RAMALLAH, West Bank — Amid mounting reports of a wave of violence by Israeli settlers against Palestinian residents of the occupied West Bank, one incident has caused particular alarm.
Five days after Hamas’ terrorist attack on Oct. 7, Mohamad Mattar says, he and two other Palestinians in the West Bank were detained by a group of Israeli troops and settlers wearing military uniforms.
Mattar, 46, a social and humanitarian worker for the Palestinian Authority that governs parts of the West Bank, told NBC News that he and his companions were taken to a sheep barn near their village of Wadi Al-Seeq, east of Ramallah. There, they were stripped to their underwear, bound, photographed and urinated on, he said.
One of the unidentified attackers tried to sexually assault him with a stick, Mattar continued, and when he fought back, the Israeli man beat him for 10 minutes — until the stick broke in three places.
“He was telling me that he is going to kill me, he is going to make my kids hungry,” Mattar said of one of his assailants. “He poured cold water on my body and made me roll over all the manure. Then he kept beating me up.”
This first-hand account is part of a growing crisis in the West Bank, according to the United Nations, human rights groups, and locals, who say that Israeli security forces and extremist settlers have been intimidating, abusing and killing Palestinians there. The hard-right coalition government of Prime Minister Benjamin Netanyahu has been handing out assault rifles to the settlers, and, according to the U.N., allowing them to harass and kill with impunity.
When NBC News asked the Israel Defense Forces about the incident involving Mattar, the IDF said in a statement that it had gotten reports of “a number of suspicious individuals.”
“The forces apprehended and searched the suspects, who were in possession of a knife and an ax,” the IDF said. Mattar said he had a kitchen knife in his car but wasn’t going to use it to hurt anyone. Palestinians have in recent years used knives to carry out attacks, including stabbing Israeli security forces and civilians at checkpoints and other public places.
The IDF also said that “the manner in which the arrest was carried out, and the conduct of the force in the field, was contrary to the standards expected of soldiers and commanders in the IDF,” and that it had opened an investigation and dismissed the commander of the unit who led the arrest.
Attacks by Israeli settlers on Palestinian residents of the West Bank were a problem before Oct. 7. But the U.N. and the Israeli human rights group B’Tselem both say the Hamas massacre and subsequent Israeli bombardment of Gaza has given settlers and Israeli authorities cover to increase those assaults.
“It’s definitely escalated very much in the past few weeks,” B’Tselem spokesperson Dror Sadot said. “Because of the war, the settlers are exploiting this — the fact that no one’s looking at them.”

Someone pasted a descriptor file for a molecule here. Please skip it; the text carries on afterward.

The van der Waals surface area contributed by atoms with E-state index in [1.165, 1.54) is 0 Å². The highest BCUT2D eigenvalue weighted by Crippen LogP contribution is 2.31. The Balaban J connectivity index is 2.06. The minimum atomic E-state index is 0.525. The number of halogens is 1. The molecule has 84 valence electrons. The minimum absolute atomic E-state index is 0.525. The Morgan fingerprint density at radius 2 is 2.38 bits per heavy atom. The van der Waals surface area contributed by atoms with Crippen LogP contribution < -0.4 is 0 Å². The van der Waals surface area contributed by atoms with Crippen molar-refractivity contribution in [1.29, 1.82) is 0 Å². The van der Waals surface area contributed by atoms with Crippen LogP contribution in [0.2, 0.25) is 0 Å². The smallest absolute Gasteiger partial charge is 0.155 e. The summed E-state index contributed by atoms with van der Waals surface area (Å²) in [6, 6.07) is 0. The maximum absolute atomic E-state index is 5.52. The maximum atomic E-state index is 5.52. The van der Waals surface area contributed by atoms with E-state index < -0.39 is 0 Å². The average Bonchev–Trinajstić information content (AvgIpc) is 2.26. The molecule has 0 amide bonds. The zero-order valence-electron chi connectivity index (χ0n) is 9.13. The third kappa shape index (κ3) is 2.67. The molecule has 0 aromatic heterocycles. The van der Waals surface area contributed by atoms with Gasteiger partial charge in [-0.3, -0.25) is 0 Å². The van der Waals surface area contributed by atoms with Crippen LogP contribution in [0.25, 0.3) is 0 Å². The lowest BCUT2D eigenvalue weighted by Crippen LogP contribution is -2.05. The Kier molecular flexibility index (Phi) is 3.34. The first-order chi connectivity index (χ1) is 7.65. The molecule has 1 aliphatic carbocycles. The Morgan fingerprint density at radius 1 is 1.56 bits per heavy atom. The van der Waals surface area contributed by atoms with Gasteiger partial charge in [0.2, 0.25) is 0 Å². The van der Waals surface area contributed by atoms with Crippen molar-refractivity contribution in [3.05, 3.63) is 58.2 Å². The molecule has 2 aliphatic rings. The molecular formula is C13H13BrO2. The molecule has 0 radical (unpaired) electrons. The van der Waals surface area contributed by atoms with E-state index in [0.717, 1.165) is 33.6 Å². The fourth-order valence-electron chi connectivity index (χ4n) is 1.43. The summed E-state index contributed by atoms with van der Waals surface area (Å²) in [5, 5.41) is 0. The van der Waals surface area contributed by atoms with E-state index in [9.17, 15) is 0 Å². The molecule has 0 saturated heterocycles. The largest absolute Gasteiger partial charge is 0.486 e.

Israel rejects this characterization, saying that most of the recent Palestinian deaths in the West Bank were the result of counterterrorism efforts aimed at rooting out members of Hamas and other militant groups. But it does not deny the incident Mattar described.
In the month since Hamas’ attack, more than 2,000 Palestinians have been arrested from their homes, at checkpoints and during other encounters across the West Bank and East Jerusalem, according to the Palestinian Ministry of Detainees and Ex-Detainees Affairs. In total, there are around 5,000 Palestinians being held in Israeli prisons on “security grounds,” including around 150 children, figures from B’Tselem suggest.
The numbers given by Israeli authorities have generally been lower. On Thursday, the IDF said it had “apprehended 1,200 suspects,” 742 of whom it said members of Hamas. NBC News contacted the IDF on Saturday for an update but did not receive one in time for publication.
According to the U.N., at least 132 Palestinians, including 41 children, have been killed by security forces and settlers in the West Bank in the past four weeks. Last year, 158 Palestinians were killed there, and 199 before Oct. 7 this year, U.N. data suggests — the highest level of violence in the West Bank in two decades.
Mattar said the dismissal of a commanding officer is not sufficient justice for what his trio went through. He likened the experience to the treatment at Abu Ghraib, the Iraqi prison where detainees were physically and sexually assaulted by American forces following the 2003 United States-led invasion. Mattar wants to see the officer jailed.
He said that even as his attacker “was beating me, I was telling him I am against the war between us” and “against Hamas.”
But the assailant was not receptive, Mattar continued: “He said, ‘You are all Arabs, all s—, not only Hamas. We want to kill you and expel you from here.”
“Their insults are part of their sadism,” Mattar said. “Some of the settlers perceive Arabs as a sublevel in the world.”
He warned that the subjugation of Palestinians in the West Bank could backfire on Israel — a sentiment President Joe Biden similarly alluded to when he said last week that the settler violence was “pouring gasoline” on tensions in the region. Such treatment raises the risk of another cycle of violence, Mattar said, in an area seemingly doomed to repeated conflagrations.
“They are applying pressure on us like a balloon, which keeps pressuring until it explodes,” he said. “If this oppression persists in the West Bank, and as people get more used to the attacks on Gaza, an explosion will happen in the West bank and Jerusalem.”
Lawahez Jabari and Marc Smith reported from Ramallah, and Alexander Smith reported from Tel Aviv.